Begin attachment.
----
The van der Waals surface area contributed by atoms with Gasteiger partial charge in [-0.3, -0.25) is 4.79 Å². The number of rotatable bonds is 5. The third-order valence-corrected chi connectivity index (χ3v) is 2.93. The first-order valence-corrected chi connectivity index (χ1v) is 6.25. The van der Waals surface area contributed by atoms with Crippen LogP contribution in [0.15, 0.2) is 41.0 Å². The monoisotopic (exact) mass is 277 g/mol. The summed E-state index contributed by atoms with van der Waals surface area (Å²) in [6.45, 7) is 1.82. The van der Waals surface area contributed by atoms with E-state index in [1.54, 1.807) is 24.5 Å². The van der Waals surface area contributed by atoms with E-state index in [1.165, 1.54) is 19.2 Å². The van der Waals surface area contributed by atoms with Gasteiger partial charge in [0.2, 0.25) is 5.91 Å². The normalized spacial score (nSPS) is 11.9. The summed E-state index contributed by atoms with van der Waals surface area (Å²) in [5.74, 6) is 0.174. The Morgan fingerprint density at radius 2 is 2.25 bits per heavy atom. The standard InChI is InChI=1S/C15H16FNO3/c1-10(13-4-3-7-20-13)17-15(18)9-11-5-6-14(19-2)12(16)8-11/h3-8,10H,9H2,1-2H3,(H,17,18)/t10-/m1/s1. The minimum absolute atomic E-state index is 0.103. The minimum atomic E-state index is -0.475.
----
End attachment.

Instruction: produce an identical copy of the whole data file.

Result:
The van der Waals surface area contributed by atoms with Gasteiger partial charge in [-0.3, -0.25) is 4.79 Å². The number of rotatable bonds is 5. The third-order valence-corrected chi connectivity index (χ3v) is 2.93. The first-order valence-corrected chi connectivity index (χ1v) is 6.25. The van der Waals surface area contributed by atoms with Crippen LogP contribution in [0.15, 0.2) is 41.0 Å². The monoisotopic (exact) mass is 277 g/mol. The summed E-state index contributed by atoms with van der Waals surface area (Å²) in [6.45, 7) is 1.82. The van der Waals surface area contributed by atoms with E-state index in [1.54, 1.807) is 24.5 Å². The van der Waals surface area contributed by atoms with E-state index in [1.165, 1.54) is 19.2 Å². The van der Waals surface area contributed by atoms with Gasteiger partial charge in [0.2, 0.25) is 5.91 Å². The normalized spacial score (nSPS) is 11.9. The summed E-state index contributed by atoms with van der Waals surface area (Å²) in [5.74, 6) is 0.174. The Morgan fingerprint density at radius 2 is 2.25 bits per heavy atom. The standard InChI is InChI=1S/C15H16FNO3/c1-10(13-4-3-7-20-13)17-15(18)9-11-5-6-14(19-2)12(16)8-11/h3-8,10H,9H2,1-2H3,(H,17,18)/t10-/m1/s1. The minimum absolute atomic E-state index is 0.103. The minimum atomic E-state index is -0.475.